Thirty years ago this week, the Dodgers sent six All-Stars to Skydome in Toronto, representative of a team that held the best record (49-31) and run differential (+78) in the majors.
It was first time the Dodgers had that many All-Stars since 1981, and something they’ve only done once since, in 2017. Six All-Stars is the Dodgers record since moving to Los Angeles. The franchise record is seven All-Stars in one year, done six times in Brooklyn between 1941-52, when there were only eight teams in the National League.
Darryl Strawberry, in his first year with his hometown team, was the only Dodgers player elected to start by the fans, earning the most votes among National League outfielders. It was the eighth straight All-Star nod for Strawberry, but one clearly based on reputation rather than performance.
Two different injured list stints with shoulder issues cost Strawberry 20 games in the first half. He returned to play the final five games before the break but was hitting just .229/.344/.410 with eight home runs and 30 RBI. He opted not to go to Toronto.
“I need to rest the shoulder and be ready for the second half,” Strawberry said. “I appreciate the fans’ support, but I have not had a first half deserving of All-Star selection.” (1)
1991 Dodgers All-Stars
|CF||Brett Butler||1st||0 for 1|
|SP||Ramon Martinez||2nd||DNP (hip)|
|SP||Mike Morgan||1st||1 IP, 0 R, K|
|1B||Eddie Murray||8th||0 for 1|
|2B||Juan Samuel||3rd||1 for 1|
|RF||Darryl Strawberry||9th||DNP (shoulder)|
The Dodgers’ other prize free agent acquisition that offseason, Brett Butler, was a smashing success from the get go, hitting .302/.403/.341 with 19 steals at the break. He led the National League in runs scored (59), ranked second in on-base percentage, fourth in walks (52).
Butler entered the break on a 21-game hitting streak, including five hits in the last two games before the break over Atlanta, with whom he almost signed.
The Dodgers in December 1990 signed Butler for $10 million over three years. The Braves’ offer was a reported $7.5 million, but upon learning of the Dodgers’ interest only upped their offer by $100,000, per the Los Angeles Times.
“To be honest, I really wanted to play for the Braves, but to see them use that sort of negotiating tactic ...,” Butler said. “After I heard their offer, I knew I could feel good about going to the Dodgers.” (2)
Butler, who would extend that hit streak to 23 games, the longest of his career, was also third in the NL in hits (94) at the break. Tony Gwynn, as you might expect, was first, with 119 hits, but in between was Juan Samuel. It was the third All-Star Game for the 30-year-old Samuel, in his second year with the Dodgers and hitting .313/.359/.447 at the break.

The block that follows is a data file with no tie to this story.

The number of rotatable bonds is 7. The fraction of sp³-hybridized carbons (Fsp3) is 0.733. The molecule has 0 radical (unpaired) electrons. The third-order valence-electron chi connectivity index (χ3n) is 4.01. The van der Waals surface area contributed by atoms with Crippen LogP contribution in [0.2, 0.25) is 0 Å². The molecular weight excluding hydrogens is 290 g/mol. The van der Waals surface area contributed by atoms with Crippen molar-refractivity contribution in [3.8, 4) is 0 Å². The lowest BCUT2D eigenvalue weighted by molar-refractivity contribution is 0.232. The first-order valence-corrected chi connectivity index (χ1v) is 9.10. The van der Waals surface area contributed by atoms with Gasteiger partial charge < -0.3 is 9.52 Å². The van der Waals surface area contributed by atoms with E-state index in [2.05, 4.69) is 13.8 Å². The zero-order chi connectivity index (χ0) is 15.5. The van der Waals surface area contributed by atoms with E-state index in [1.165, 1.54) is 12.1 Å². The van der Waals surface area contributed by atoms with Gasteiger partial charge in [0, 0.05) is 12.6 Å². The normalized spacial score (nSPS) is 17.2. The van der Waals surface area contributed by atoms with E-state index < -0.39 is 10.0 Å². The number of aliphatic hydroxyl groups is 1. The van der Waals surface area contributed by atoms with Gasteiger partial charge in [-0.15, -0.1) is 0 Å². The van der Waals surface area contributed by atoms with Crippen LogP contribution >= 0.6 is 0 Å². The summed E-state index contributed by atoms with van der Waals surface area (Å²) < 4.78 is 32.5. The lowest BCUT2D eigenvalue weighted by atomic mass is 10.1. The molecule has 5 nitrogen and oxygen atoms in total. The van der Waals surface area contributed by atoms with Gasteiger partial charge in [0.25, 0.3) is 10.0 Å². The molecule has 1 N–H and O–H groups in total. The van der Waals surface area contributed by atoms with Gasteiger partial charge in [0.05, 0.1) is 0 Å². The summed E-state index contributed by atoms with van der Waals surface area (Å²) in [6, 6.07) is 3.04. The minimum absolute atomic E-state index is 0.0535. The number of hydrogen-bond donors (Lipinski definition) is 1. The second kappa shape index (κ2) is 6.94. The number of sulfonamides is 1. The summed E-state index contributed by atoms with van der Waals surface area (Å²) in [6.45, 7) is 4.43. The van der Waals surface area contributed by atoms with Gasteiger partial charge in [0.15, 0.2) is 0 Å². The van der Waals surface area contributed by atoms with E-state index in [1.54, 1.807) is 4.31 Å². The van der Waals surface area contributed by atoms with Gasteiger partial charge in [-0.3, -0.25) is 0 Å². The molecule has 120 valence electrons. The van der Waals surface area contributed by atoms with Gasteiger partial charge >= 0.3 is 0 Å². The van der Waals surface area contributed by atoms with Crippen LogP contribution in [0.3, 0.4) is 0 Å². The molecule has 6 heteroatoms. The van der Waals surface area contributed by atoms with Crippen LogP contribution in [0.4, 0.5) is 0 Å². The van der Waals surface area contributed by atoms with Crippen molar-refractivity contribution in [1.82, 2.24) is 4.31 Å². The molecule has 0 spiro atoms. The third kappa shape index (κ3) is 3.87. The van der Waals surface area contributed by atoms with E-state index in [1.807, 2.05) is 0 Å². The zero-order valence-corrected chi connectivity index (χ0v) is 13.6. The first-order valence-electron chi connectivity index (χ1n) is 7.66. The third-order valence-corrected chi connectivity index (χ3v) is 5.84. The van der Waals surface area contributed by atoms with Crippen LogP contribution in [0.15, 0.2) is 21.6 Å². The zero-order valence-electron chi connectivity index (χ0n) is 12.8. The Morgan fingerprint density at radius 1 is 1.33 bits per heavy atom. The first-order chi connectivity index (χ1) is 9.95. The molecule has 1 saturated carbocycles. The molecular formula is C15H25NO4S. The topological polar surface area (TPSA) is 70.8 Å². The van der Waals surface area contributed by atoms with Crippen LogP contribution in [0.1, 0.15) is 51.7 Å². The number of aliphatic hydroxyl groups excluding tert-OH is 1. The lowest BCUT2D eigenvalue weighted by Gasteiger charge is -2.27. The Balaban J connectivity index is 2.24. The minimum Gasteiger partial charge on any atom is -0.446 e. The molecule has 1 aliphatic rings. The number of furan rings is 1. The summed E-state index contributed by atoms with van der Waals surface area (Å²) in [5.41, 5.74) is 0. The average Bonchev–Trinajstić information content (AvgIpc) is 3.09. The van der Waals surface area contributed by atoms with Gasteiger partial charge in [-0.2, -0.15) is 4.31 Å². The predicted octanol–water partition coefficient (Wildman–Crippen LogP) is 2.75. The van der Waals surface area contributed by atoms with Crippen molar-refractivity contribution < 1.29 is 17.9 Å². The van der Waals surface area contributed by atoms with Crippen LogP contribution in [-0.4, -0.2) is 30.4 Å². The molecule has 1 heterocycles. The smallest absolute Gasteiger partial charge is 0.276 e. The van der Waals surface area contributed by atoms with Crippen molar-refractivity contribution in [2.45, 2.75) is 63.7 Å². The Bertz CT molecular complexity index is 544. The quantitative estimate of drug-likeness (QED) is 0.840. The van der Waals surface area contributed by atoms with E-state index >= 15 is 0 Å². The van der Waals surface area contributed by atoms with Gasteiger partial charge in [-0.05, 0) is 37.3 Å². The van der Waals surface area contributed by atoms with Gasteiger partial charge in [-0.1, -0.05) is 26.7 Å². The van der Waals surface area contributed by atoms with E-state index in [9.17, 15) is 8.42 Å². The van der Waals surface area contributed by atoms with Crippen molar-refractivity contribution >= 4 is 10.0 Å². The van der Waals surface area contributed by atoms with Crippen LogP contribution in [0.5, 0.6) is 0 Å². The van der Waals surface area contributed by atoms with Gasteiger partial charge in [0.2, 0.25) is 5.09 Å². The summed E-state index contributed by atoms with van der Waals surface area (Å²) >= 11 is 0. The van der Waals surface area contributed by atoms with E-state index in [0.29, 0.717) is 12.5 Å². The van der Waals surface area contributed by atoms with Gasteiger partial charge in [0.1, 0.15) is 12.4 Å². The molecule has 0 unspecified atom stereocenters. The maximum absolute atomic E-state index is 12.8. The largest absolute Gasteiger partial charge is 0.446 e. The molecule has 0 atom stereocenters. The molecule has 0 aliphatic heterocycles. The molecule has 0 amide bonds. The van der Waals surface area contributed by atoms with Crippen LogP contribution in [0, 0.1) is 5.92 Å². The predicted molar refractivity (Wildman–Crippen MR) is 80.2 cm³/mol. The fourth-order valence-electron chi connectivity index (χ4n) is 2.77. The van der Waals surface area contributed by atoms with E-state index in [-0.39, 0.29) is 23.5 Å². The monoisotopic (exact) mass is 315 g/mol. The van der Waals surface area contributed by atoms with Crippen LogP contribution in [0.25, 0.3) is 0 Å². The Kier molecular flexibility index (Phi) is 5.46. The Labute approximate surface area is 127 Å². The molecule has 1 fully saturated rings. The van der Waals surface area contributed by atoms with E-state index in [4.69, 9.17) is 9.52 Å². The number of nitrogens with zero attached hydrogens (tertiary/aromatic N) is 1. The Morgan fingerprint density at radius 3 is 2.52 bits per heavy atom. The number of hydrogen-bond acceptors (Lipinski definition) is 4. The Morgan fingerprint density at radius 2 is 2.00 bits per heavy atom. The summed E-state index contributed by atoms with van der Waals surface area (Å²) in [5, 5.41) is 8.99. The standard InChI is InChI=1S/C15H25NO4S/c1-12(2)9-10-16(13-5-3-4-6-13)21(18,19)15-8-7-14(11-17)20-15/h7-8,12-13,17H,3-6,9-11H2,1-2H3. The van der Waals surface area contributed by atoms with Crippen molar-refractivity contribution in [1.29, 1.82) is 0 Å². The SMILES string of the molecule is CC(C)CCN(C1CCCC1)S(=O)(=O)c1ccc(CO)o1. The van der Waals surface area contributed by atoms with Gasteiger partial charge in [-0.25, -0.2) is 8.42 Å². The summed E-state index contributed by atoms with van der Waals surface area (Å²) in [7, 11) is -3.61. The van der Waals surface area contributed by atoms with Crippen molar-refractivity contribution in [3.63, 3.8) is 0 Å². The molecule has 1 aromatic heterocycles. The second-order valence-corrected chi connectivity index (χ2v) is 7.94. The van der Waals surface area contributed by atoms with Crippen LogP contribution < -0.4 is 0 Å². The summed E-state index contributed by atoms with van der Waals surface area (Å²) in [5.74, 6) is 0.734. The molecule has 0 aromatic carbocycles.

Ramon Martinez, the runner-up for the National League Cy Young Award in 1990, beat Atlanta on the Sunday before the All-Star Game for his 12th win, tying Tom Glavine for the NL lead. But he left the game in the sixth inning with a hip strain. He’d make his next start a week later, but Martinez was advised not to pitch in Toronto after earning his second All-Star nod.
Martinez was initially the only Dodgers pitcher named to the NL All-Star team. At the time, All-Star rosters were at 28 players, and the previous year’s pennant-winning manager picked all the reserves (unlike now). Reds skipper Lou Piniella opted to take only nine pitchers, and Mike Morgan (9-5 with a 2.43 ERA in a team-leading 122⅓ innings) was among the snubs.
“This just goes to show that the game is a joke,” Morgan said. “The way I felt, it was impossible for me not to make the team. Whoever chooses these teams didn’t know what they were looking at. They did not take the best.” (2)
“Leaving Mike Morgan off that team is a stinking crime,” catcher Mike Scioscia said. “It ticks me off. We should have had Mike Morgan on that staff. He pitched better than some of the guys who were taken.” (3)
But once Martinez bowed out, Morgan got the nod for his only career All-Star nod. It was also Butler’s only All-Star Game, and the final midsummer classics for Martinez, Strawberry, and Samuel.